There was some straight talking at the debate on driving profitable partnerships between communications and financial services this morning. Moderator Dave Birch, Director, Consult Hyperion, observed that the most vibrant and active markets regarding mobile payments – Japan, the Philippines, Korea and Kenya – didn’t rely on partnerships at all, so much as acquiring companies with the expertise required. Return to Show Daily
So why partner at all? Douglas Kilgour, Mobile Commerce Executive, Isis, said, “Verizon and AT&T wouldn’t have considered partnering two years ago, but having approached merchants separately they realized that the only way they’d get their support was by acting as a single entity and from the operators’ point of view, they need scale.”
James Anderson, Group Head, SVP, Mobile and Emerging Payments, MasterCard Worldwide argued that in the last two years, big strides had been made: “The key is the amount of energy the partners are prepared to put in, especially when two such mature industries come together. It’s not a cheap undertaking; it needs the right level of investment.”
Birch also pointed out that in Europe and many other markets, there are fewer possible partners than in the U.S. where the banking sector is more fragmented, which adds complication and potentially makes acquiring the all-important scale difficult.
Stewart Holmes, Barclaycard U.S., comments, “The market will start to change once we get beyond simple payments, extending to rewards, coupons and loyalty promotions, for instance.” He suggested that perhaps parties are too ambitious in what they expect from partnerships – and we need to accept that the inevitably take longer.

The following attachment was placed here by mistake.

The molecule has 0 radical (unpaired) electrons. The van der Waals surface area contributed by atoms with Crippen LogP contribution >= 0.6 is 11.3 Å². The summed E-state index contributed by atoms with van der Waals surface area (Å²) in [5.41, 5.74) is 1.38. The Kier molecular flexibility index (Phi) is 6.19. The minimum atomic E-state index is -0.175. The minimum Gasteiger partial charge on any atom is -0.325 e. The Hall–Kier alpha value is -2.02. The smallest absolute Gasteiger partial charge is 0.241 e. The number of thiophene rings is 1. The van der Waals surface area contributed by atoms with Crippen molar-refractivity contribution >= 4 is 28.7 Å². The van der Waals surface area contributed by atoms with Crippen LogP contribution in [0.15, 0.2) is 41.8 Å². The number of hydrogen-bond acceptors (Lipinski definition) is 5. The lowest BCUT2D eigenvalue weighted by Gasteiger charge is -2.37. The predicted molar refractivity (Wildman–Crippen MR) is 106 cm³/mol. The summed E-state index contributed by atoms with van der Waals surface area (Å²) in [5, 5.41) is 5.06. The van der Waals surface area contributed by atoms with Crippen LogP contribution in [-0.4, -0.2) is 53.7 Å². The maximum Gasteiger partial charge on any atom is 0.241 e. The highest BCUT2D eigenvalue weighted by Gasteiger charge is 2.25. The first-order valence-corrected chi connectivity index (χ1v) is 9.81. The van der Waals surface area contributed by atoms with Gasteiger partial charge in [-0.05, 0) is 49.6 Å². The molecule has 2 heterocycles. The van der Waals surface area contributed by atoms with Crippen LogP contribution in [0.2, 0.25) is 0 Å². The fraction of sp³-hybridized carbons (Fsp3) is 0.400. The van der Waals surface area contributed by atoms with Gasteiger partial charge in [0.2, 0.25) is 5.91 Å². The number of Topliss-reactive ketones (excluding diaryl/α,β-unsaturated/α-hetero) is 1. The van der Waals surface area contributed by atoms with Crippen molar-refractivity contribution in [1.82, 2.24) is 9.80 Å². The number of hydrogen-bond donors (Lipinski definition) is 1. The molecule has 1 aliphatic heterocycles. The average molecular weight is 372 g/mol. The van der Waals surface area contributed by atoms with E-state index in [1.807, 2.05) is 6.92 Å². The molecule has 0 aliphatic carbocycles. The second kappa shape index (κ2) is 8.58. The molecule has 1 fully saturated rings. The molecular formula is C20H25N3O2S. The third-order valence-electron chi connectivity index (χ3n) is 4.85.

Holmes should know what he’s talking about: Barclaycard in the U.S. has grown through cooperation.
Birch rounded the debate up predicting that mobile money is blurring the distinction between online and offline – for example, people go to look at goods in a shop while ordering the item for delivery from Amazon, say, having done a price comparison first on their cell phone.
Taking this a stage further, there’s a facsimile of a Tesco store in Korea whereby if you click on the QR code on a bottle of milk and other groceries, for instance, you pay for your shopping and the goods are delivered to your home very quickly. Birch argues that this is the next paradigm in retail.
As Holmes said, “Payments are the driver that will enable the introduction of so much else.”